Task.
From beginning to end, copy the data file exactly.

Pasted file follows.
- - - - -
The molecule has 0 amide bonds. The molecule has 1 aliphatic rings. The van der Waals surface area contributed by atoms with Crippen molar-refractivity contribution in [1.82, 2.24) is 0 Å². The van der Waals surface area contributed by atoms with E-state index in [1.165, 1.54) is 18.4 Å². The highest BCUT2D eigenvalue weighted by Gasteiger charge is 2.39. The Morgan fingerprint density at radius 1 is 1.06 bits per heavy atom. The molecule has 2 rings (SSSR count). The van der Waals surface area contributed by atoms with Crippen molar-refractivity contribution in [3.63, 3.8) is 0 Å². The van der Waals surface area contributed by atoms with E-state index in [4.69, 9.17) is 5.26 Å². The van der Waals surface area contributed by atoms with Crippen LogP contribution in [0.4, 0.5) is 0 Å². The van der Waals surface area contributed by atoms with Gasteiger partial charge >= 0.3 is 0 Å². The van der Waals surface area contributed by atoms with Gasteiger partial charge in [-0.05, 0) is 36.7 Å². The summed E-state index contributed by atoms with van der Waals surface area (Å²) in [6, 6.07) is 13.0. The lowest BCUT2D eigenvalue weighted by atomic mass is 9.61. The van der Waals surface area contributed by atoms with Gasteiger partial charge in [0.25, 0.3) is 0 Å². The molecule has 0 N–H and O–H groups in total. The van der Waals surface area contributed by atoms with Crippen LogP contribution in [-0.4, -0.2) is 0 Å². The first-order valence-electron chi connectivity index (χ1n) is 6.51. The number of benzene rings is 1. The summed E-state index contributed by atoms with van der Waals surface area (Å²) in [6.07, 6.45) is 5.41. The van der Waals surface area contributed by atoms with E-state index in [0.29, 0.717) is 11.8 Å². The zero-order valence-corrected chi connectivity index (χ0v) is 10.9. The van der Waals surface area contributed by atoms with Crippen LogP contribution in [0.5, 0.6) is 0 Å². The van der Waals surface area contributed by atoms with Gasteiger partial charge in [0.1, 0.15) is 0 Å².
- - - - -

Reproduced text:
The molecule has 0 amide bonds. The molecule has 1 aliphatic rings. The van der Waals surface area contributed by atoms with Crippen molar-refractivity contribution in [1.82, 2.24) is 0 Å². The van der Waals surface area contributed by atoms with E-state index in [1.165, 1.54) is 18.4 Å². The highest BCUT2D eigenvalue weighted by Gasteiger charge is 2.39. The Morgan fingerprint density at radius 1 is 1.06 bits per heavy atom. The molecule has 2 rings (SSSR count). The van der Waals surface area contributed by atoms with Crippen molar-refractivity contribution in [3.63, 3.8) is 0 Å². The van der Waals surface area contributed by atoms with E-state index in [4.69, 9.17) is 5.26 Å². The van der Waals surface area contributed by atoms with Crippen LogP contribution in [0.4, 0.5) is 0 Å². The van der Waals surface area contributed by atoms with Gasteiger partial charge >= 0.3 is 0 Å². The van der Waals surface area contributed by atoms with Gasteiger partial charge in [-0.05, 0) is 36.7 Å². The summed E-state index contributed by atoms with van der Waals surface area (Å²) in [6, 6.07) is 13.0. The lowest BCUT2D eigenvalue weighted by atomic mass is 9.61. The van der Waals surface area contributed by atoms with Gasteiger partial charge in [0.25, 0.3) is 0 Å². The molecule has 0 N–H and O–H groups in total. The van der Waals surface area contributed by atoms with Crippen LogP contribution in [-0.4, -0.2) is 0 Å². The first-order valence-electron chi connectivity index (χ1n) is 6.51. The number of benzene rings is 1. The summed E-state index contributed by atoms with van der Waals surface area (Å²) in [6.07, 6.45) is 5.41. The van der Waals surface area contributed by atoms with E-state index in [0.29, 0.717) is 11.8 Å². The zero-order valence-corrected chi connectivity index (χ0v) is 10.9. The van der Waals surface area contributed by atoms with Crippen LogP contribution in [0.5, 0.6) is 0 Å². The van der Waals surface area contributed by atoms with Gasteiger partial charge in [0.1, 0.15) is 0 Å².